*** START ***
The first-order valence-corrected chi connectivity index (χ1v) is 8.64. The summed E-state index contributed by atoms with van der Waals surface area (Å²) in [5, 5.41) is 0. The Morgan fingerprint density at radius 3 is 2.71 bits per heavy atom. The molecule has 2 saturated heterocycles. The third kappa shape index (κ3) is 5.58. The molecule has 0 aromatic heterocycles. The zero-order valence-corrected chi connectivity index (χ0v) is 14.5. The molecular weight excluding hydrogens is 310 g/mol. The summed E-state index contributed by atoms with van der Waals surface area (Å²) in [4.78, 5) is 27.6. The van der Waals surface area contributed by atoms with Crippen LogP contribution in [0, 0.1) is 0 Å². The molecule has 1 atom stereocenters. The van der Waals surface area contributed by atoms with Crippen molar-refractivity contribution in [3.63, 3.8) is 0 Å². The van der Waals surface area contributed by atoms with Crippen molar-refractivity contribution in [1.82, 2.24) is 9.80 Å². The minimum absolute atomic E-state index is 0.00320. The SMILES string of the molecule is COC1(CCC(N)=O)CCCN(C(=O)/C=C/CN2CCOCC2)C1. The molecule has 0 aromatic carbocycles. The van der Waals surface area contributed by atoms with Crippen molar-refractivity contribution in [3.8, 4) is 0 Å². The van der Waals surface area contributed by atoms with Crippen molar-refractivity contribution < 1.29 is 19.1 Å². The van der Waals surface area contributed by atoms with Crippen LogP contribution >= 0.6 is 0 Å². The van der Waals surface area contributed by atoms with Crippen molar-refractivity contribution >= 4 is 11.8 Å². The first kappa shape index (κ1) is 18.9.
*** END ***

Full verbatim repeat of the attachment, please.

The first-order valence-corrected chi connectivity index (χ1v) is 8.64. The summed E-state index contributed by atoms with van der Waals surface area (Å²) in [5, 5.41) is 0. The Morgan fingerprint density at radius 3 is 2.71 bits per heavy atom. The molecule has 2 saturated heterocycles. The third kappa shape index (κ3) is 5.58. The molecule has 0 aromatic heterocycles. The zero-order valence-corrected chi connectivity index (χ0v) is 14.5. The molecular weight excluding hydrogens is 310 g/mol. The summed E-state index contributed by atoms with van der Waals surface area (Å²) in [4.78, 5) is 27.6. The van der Waals surface area contributed by atoms with Crippen LogP contribution in [0, 0.1) is 0 Å². The molecule has 1 atom stereocenters. The van der Waals surface area contributed by atoms with Crippen molar-refractivity contribution in [3.63, 3.8) is 0 Å². The van der Waals surface area contributed by atoms with Crippen molar-refractivity contribution in [1.82, 2.24) is 9.80 Å². The minimum absolute atomic E-state index is 0.00320. The SMILES string of the molecule is COC1(CCC(N)=O)CCCN(C(=O)/C=C/CN2CCOCC2)C1. The molecule has 0 aromatic carbocycles. The van der Waals surface area contributed by atoms with Crippen molar-refractivity contribution in [3.8, 4) is 0 Å². The van der Waals surface area contributed by atoms with Crippen molar-refractivity contribution < 1.29 is 19.1 Å². The van der Waals surface area contributed by atoms with Crippen LogP contribution >= 0.6 is 0 Å². The van der Waals surface area contributed by atoms with Crippen molar-refractivity contribution >= 4 is 11.8 Å². The first kappa shape index (κ1) is 18.9.